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State Sen. Weaver to bring bill in response to false abduction of Carlee Russell

The bill will create a felony for carrying out a false abudction.

Carlee Russell Hoover Police Department
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In the aftermath of the faked disappearance of Hoover woman Carlethia “Carlee” Russell, Hoover police have only been able to charge her with two misdemeanors, citing a lack of options under state law.

Alabama Sen. April Weaver, R-Alabaster, is setting out to change that, announcing Monday her intentions to file a bill in the next session creating stricter charges for those who report “sham kidnappings.”

However, that is not the whole story because Russell did not indicate to law enforcement directly at the time of her disappearance that she had been abducted. She simply disappeared after falsely reporting a child on the roadside.

Weaver said her bill will include strong prison sentences and mandatory restitution requirements for the full cost of resources expended by law enforcement agencies during a hoax abduction.

“This fictitious kidnapping caused fear and shock not only throughout the legislative district I represent, but also throughout our state and nation,” Weaver said in a statement. “Individuals who concoct and carry out sham kidnappings and lead our law enforcement officers on wild goose chases must be given severe penalties for their deceptive actions.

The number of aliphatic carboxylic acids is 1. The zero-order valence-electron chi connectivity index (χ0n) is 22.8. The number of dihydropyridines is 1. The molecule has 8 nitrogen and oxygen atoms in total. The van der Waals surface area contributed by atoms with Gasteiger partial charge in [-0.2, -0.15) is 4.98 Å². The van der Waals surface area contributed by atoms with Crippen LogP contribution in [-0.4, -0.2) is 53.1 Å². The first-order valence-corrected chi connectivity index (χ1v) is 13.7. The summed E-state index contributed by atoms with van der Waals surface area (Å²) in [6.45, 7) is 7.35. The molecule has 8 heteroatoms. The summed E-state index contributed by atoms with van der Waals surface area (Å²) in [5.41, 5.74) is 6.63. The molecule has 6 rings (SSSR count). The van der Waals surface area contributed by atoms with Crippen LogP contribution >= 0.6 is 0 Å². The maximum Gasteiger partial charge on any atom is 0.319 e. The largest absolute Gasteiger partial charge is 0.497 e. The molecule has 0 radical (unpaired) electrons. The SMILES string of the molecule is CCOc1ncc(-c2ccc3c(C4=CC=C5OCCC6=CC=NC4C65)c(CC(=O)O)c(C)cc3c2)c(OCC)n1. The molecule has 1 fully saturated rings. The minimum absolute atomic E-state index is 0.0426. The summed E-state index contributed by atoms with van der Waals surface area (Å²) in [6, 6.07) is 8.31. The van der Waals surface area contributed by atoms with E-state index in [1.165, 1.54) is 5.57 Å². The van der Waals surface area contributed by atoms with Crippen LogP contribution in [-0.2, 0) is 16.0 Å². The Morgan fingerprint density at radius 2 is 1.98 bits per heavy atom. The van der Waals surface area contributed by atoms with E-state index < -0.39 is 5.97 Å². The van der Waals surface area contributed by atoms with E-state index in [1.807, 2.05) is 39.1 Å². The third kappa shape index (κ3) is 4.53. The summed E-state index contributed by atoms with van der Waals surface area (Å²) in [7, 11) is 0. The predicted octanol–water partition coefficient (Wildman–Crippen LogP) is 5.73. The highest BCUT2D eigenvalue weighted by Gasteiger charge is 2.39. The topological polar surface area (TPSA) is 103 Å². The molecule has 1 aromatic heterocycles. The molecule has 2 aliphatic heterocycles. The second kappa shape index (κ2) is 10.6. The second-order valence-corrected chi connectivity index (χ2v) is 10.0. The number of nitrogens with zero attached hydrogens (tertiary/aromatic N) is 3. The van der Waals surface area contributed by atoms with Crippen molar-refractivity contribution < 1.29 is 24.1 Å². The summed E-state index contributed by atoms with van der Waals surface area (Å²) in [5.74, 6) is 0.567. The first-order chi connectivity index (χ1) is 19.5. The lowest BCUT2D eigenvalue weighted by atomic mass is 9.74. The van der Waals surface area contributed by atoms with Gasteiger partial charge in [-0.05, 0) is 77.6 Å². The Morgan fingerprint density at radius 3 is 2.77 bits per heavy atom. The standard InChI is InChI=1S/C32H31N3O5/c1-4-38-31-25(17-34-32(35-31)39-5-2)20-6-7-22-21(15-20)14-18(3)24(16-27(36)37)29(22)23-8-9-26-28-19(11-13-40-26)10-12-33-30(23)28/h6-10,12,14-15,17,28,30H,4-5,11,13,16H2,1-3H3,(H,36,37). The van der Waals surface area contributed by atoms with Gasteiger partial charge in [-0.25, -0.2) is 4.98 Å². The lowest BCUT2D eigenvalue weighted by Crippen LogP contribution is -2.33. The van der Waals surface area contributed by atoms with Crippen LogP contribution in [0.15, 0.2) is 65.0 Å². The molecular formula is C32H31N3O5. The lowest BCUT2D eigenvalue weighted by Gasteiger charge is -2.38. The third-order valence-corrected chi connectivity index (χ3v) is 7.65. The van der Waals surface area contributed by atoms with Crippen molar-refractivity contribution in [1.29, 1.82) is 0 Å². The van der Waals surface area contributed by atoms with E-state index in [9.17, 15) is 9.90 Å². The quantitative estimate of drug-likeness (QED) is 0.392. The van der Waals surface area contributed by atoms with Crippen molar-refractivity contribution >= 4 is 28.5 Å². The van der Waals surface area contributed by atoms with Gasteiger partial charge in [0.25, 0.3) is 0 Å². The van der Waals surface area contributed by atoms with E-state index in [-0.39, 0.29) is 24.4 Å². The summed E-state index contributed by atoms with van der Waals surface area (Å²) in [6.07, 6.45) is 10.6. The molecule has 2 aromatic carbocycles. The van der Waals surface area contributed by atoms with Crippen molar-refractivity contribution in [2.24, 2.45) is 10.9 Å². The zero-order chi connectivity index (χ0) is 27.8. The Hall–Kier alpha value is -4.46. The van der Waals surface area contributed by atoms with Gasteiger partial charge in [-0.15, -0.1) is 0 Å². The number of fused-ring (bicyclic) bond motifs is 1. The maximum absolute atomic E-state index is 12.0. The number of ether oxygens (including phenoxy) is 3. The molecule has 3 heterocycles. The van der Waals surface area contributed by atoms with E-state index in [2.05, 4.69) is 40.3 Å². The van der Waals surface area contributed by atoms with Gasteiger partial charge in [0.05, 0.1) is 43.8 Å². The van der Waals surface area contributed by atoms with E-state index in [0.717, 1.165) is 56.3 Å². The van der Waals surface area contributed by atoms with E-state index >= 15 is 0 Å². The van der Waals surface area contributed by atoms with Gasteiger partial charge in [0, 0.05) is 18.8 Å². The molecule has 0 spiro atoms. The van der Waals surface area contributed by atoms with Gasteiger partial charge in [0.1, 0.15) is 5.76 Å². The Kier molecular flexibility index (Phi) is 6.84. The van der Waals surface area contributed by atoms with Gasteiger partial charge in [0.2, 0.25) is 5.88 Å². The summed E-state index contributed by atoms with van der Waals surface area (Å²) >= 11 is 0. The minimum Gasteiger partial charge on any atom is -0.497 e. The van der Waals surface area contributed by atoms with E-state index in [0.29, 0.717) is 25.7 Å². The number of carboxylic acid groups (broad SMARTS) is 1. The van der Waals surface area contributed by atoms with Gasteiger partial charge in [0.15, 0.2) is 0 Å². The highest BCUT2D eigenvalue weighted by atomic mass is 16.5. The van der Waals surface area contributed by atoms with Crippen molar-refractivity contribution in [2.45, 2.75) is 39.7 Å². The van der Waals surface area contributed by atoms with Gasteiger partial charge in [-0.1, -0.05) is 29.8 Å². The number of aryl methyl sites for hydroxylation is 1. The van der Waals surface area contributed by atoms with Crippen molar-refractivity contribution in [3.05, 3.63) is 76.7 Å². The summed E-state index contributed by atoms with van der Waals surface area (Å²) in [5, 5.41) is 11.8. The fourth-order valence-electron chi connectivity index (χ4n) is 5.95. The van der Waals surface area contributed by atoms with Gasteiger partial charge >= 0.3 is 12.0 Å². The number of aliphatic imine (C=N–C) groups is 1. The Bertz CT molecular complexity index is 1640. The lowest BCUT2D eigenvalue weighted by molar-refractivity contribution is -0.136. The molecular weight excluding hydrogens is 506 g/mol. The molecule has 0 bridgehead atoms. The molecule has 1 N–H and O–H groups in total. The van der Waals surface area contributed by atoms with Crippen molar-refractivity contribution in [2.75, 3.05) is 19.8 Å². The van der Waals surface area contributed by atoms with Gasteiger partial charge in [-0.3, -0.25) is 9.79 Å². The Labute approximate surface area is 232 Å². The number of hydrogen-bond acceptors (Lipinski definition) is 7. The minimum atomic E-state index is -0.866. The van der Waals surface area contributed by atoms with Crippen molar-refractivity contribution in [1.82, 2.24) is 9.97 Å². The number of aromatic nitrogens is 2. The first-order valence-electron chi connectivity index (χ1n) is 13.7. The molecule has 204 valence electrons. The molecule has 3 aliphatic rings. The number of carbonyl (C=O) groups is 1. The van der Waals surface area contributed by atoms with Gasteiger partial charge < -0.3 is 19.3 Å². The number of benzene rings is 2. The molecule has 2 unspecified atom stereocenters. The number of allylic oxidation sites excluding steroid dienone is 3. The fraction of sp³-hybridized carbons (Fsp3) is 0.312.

“During the recent hoax carried out by Carlethia Russell, significant monetary and human resources were used at the local, state, and federal levels to resolve this fictitious event, and numerous volunteers donated their time in record-breaking heat to search for the reported victim. I am proud to support our law enforcement officials and the good people of our communities by sponsoring this bill, which will bring higher punishment for those who intentionally report false abductions to law enforcement and waste precious resources.”

Attorney General Steve Marshall has also pledged to get full restitution from Russell for the incident.

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“There are actual costs, and there are societal costs,” Marshall said on “Fox & Friends Weekend.” “This is not a victimless crime. Clearly, the City of Hoover, through their police department as well as surrounding law enforcement agencies, expended significant resources to try to make sure we could locate not only Carlee Russell but, don’t forget, the allegation involved an infant on the side of a busy highway. We put significant resources into being able to try to find both. Now, obviously, we know that was a false allegation, and it is our intention through this criminal prosecution to make sure we recover that restitution but also understand the impact on society. You had countless individuals come out late, early, in the heat in Alabama looking for both of these individuals. One thing I don’t want to see from this is people become jaded in their response at times when their help was necessary.”

Russell notably searched the internet before her disappearance for “how much an Amber Alert costs” and the 2008 abduction film Taken before her disappearance.

It was only after Russell returned home that she told police she had been abducted by a couple, and included that the woman had fed her Cheez-its.

Jacob Holmes is a reporter at the Alabama Political Reporter. You can reach him at [email protected]

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